The goal of the Flex Modification program is to reduce mortgage payments by 20%. Also, depending on how long a homeowner is delinquent, the program would get the borrower to a 40% front-end debt-to-income ratio, which is the percentage of gross monthly income used to make mortgage payments.

The program can be applied to all mortgage delinquencies and loans that are in imminent default, meaning the homeowner is current or less than 60 days late on payments.

To qualify for the Fannie/Freddie mortgage modification program, you’ll need to meet several eligibility requirements, including:

  • The mortgage must be a conventional loan.
  • The mortgage must either be 60 days or more delinquent, or in imminent default.
  • The mortgage must have been originated at least 12 months before the loan modification.
  • The mortgage can’t currently be in any other foreclosure prevention program, such as forbearance.
  • The mortgage can’t have previously been modified three or more times.
  • You can’t have failed a Flex Modification trial period within a year of being evaluated for a new modification.

Conventional mortgage borrowers can determine which agency owns their loan by using the loan lookup tools found on Fannie Mae’s and Freddie Mac’s websites.

FHA loan modification

The FHA Home Affordable Modification Program, helps struggling homeowners modify their mortgage by reducing their interest rate, extending their loan term or adding late payments to the principal mortgage balance. There’s an option to reduce the unpaid principal balance by up to 30%, which is referred to as a partial claim.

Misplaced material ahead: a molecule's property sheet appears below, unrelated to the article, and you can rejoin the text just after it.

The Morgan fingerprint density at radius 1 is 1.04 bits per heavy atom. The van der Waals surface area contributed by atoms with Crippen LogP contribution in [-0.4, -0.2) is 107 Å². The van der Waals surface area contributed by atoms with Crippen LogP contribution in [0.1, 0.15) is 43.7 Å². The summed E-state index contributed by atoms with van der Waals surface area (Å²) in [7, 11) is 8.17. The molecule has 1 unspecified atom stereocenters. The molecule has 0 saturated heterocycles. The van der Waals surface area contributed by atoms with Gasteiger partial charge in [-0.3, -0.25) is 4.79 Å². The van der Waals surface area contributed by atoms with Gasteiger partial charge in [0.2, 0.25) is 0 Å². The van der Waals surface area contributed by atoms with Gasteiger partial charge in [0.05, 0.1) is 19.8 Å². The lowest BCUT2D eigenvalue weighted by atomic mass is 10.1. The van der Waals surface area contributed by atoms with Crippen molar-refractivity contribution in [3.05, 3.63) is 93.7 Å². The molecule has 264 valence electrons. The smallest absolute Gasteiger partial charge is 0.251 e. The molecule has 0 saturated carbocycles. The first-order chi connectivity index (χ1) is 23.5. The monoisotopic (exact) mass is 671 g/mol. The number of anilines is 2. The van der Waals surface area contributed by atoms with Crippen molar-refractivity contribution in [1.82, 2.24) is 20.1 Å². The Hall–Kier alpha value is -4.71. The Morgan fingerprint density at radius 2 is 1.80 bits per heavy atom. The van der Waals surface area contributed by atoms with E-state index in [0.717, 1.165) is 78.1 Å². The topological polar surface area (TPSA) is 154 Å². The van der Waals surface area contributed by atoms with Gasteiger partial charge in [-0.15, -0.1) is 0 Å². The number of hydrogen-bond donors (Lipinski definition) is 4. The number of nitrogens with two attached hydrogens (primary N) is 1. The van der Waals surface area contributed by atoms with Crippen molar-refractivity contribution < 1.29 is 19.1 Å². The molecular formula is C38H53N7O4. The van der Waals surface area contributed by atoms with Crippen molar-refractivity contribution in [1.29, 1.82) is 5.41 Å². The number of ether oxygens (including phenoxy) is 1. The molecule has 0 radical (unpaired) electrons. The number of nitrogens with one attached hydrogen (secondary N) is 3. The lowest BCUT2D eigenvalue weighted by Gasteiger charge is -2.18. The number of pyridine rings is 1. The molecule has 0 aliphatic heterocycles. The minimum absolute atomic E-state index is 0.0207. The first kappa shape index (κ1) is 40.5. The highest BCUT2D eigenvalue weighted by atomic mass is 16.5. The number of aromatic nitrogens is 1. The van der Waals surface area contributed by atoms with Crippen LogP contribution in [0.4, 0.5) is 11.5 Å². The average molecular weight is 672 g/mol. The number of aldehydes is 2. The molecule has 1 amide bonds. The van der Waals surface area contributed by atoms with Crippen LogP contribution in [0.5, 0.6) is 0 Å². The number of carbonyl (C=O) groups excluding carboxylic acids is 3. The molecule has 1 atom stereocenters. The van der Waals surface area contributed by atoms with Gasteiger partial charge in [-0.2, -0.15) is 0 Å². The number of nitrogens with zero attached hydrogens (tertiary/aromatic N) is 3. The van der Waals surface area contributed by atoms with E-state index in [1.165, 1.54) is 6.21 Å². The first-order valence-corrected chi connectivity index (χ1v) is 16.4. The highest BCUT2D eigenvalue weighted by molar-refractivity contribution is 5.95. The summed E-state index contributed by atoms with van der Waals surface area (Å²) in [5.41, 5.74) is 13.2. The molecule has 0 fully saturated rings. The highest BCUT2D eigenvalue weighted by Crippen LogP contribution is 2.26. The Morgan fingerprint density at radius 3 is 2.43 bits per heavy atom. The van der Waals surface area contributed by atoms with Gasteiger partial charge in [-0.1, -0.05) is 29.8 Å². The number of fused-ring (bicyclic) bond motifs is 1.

FHA loan modification qualifications include:

  • Not qualifying for any other mortgage assistance programs.
  • Having a maximum front-end DTI ratio of 31% and back-end DTI ratio of 55%. (The back-end ratio refers to the percentage of gross monthly income used to make all monthly debt payments, including your mortgage payment.)
  • Completing a three- or four-month payment plan trial, depending on whether you’re in default or imminent default.

VA loan modification

The VA mortgage modification program involves adding the past-due amount to the outstanding principal balance and calculating a new payment schedule. It could also involve a loan term extension to get a lower monthly payment.

Mortgage modification program requirements include:

  • Demonstrating your ability to pay the mortgage and not go back into default.
  • Making at least 12 monthly payments since your mortgage closing.
  • Not having any loan modifications in the past three years.
  • Not having more than three loan modifications since the mortgage closed.

Other mortgage relief programs

If you don’t qualify for one of the HAMP alternatives mentioned above, consider one of these mortgage relief programs to help you better manage your mortgage:

  • High-LTV refinance. If your loan-to-value ratio is too high for a standard refinance or if you’re underwater, you could qualify for a high LTV refinance through Fannie Mae or Freddie Mac, depending on which agency owns your conventional loan. The minimum required LTV ratio for both programs is 97.01%.
  • Forbearance. Mortgage forbearance is an agreement between you and your lender to temporarily suspend or reduce your mortgage payments when you’re facing financial hardship. Once your forbearance term ends, you’ll typically either repay what’s owed in a lump sum or pay a portion of it monthly with your mortgage payment until it’s paid in full.
  • Repayment plan. Another option for mortgage assistance is a repayment plan, which works best in situations where you’re already behind on your mortgage payments. Under a repayment plan, you agree to repay your past-due amount over a set period of time to bring your mortgage current. The balance owed is divided up and added to your monthly mortgage payments.